But not only are we black owned, we are woman owned and Caribbean owned. This notion is something that I want to challenge and dismantle. We should celebrate and showcase that black-owned businesses can embody all the qualities we often associate with success and beauty. Our dreams and purpose can thrive right here in our community, and people should feel welcomed and encouraged to support this space because it is a safe space for us. Together, let’s break down these stereotypes and embrace the diversity and excellence within black-owned establishments.
Additionally, making decisions when no one agrees with you can be quite challenging and requires a strong sense of determination and confidence. But as a leader I have to be able to make a decision and lead my team. I have stopped second guessing myself and make a decision and move on.
CP: How do you ensure that your cafe is inclusive and welcoming to all customers, regardless of their background?
Allison: To ensure inclusivity and a welcoming atmosphere for all customers, regardless of their background, I have taken several steps. Firstly, I have created a space that I personally love and shared it with others. This helps customers feel comfortable and connected to the cafe. Additionally, I prioritize values that resonate with customers, such as wellness, sustainability, eco-friendly practices, and protecting the planet. For example, we offer a $1 discount if customers bring their own cup, which is a practice many relate to. We also ensure that our products are sustainably sourced and support local farmers. Furthermore, we actively participate in community initiatives, such as back-to-school bag drives and supporting local activities, which fosters a sense of community. These efforts attract like-minded individuals who come together in our cafe.
CP: In what ways do you collaborate with other local businesses or organizations to create a stronger sense of community and promote mutual growth?
Allison: I collaborate with other local businesses and organizations in various ways to create a stronger sense of community and promote mutual growth. Currently, I have partnered with five entrepreneurs to create a marketplace called “Common Ground Marketplace” that aims to support small businesses and bring the community together. Additionally, I volunteer my time as a mentor for the Goldman Sachs One Million Black Women program and SCORE. I also serve on the Flatbush and Empire Merchants Association board in my community. These volunteer efforts are important to me because I believe in giving back to my community and building a strong ecosystem where everyone can thrive together.
CP: You are also a mom. How do you balance being a mom and your life as an entrepreneur?
Allison: Balancing motherhood and my life as an entrepreneur can be challenging. My 6-year-old son has high expectations of me, expecting me to show up at every school event and accompany him to playdates every weekend. He has a full social life while I juggle running a business, mentoring, and managing multiple ventures. To find balance, I have designated work days from Monday to Friday and take weekends off. I avoid answering work-related emails or texts on the weekends unless it’s an emergency. I prioritize my family time and empower my staff to make decisions without me.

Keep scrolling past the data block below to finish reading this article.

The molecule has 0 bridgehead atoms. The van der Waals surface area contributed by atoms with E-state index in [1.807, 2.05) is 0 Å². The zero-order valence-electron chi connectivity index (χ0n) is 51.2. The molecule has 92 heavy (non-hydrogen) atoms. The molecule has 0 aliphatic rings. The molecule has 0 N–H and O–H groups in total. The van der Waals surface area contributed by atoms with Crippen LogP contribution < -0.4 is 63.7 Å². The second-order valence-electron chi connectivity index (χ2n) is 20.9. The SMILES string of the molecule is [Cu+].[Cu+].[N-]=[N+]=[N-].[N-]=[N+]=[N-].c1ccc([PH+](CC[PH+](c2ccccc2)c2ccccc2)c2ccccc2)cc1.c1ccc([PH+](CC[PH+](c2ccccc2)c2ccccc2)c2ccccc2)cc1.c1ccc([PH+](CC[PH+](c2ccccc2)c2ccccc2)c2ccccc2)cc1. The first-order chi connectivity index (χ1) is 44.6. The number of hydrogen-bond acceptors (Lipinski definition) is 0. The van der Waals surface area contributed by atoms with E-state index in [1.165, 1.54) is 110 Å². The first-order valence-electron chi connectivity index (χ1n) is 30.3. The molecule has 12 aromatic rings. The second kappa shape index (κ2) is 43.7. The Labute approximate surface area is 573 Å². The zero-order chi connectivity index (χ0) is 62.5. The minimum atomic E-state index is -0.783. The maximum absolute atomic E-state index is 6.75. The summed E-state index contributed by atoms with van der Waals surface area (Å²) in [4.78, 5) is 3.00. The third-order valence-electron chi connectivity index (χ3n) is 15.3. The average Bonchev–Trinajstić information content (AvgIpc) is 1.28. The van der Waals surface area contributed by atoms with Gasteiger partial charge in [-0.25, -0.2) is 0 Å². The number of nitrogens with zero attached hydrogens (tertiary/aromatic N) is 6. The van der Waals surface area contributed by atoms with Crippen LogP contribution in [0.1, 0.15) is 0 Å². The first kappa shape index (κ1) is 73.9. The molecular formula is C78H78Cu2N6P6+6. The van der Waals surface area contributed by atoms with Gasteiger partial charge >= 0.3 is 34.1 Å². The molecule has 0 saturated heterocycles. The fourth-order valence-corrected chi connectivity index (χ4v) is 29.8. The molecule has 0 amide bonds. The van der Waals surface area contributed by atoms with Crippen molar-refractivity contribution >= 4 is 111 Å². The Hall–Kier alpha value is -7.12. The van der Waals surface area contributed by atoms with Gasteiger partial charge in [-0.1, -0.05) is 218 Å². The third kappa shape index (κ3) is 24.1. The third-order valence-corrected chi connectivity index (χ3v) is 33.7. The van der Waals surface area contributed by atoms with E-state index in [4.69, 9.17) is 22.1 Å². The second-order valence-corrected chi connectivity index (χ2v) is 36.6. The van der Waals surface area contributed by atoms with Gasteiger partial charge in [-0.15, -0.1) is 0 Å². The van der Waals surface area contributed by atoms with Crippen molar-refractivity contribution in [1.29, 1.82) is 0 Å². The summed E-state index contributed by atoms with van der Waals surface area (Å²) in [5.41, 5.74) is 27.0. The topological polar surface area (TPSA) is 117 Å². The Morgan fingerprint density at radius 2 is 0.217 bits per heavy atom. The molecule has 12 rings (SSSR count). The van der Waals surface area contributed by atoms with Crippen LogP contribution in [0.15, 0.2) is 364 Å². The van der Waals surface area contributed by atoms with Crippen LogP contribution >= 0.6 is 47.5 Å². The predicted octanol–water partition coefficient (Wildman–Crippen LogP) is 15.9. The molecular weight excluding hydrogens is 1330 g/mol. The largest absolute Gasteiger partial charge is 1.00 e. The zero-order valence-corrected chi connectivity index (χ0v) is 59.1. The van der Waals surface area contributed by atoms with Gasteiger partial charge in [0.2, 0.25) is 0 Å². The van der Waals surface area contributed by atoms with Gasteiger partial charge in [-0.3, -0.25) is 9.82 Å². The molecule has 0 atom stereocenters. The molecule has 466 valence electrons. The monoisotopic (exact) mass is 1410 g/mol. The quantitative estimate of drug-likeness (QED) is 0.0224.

CP: What are some of the popular dishes or beverages that customers frequently enjoy at your cafe?
Allison: Some of the popular dishes and beverages that customers frequently enjoy at my cafe include our sorrel beverage or some of our sorrel-based options including smoothies, iced teas, lattes, soft serve as well as coffee, matcha and vegan pastries.
CP: How important is sustainability and ethical sourcing to your cafe’s operations?
Allison: Sustainability and ethical sourcing are incredibly important to our cafe’s operations. We strive to source ingredients and products in an ethical and sustainable manner. This includes supporting local farmers and suppliers who share our values and minimizing our environmental impact through eco-friendly practices.
CP: What future plans or aspirations do you have for Hibiscus Brew?
Allison: For Hibiscus Brew, our future plans and aspirations include expanding into the distribution and manufacturing of more hibiscus/sorrel-based beverages. We are actively seeking experienced partnerships that are interested in investing in a legacy company.
CP: Do you have a favourite Caribbean saying/ bible verse or quote that you would say that you live by?
Allison: I find myself drawn to ones that resonate with me at different stages of my journey. Currently, one saying that I repeat often is “nuh wait till drum beat before you grind you ax” meaning you have to stay ready for every outcome. I am always planning for the future and I want to be prepared when opportunities comes.
CP: Who are some female entrepreneurs from the Caribbean that you admire and why?
Allison: There are so many women entrepreneurs that I admire. I wish I could name them all but 3 that consistently motivates me are Karen Mitchell, True Indian Hair, Felisha Noel, FeNoel and Yvette Noel-Schure, Schure Media Group. Karen is an innovator who continuously reimagine her business to meet the needs of her customers. Felisha showed me that it is possible to bring your culture mainstream in a way that is appealing to a wider audience and Yvette is humble, smart, and down to earth and I am always amazed with her.
CP: Reflecting on when you first opened, how have you grown as an entrepreneur?
Allison: Reflecting on when I first opened, I have grown drastically as an entrepreneur. I have gained valuable experience navigating the challenges of the food and beverage industry and making tough decisions even when faced with opposition. Building a strong team and creating a welcoming and inclusive environment has also contributed to my growth. Overall, I have become more confident and successful in running my business.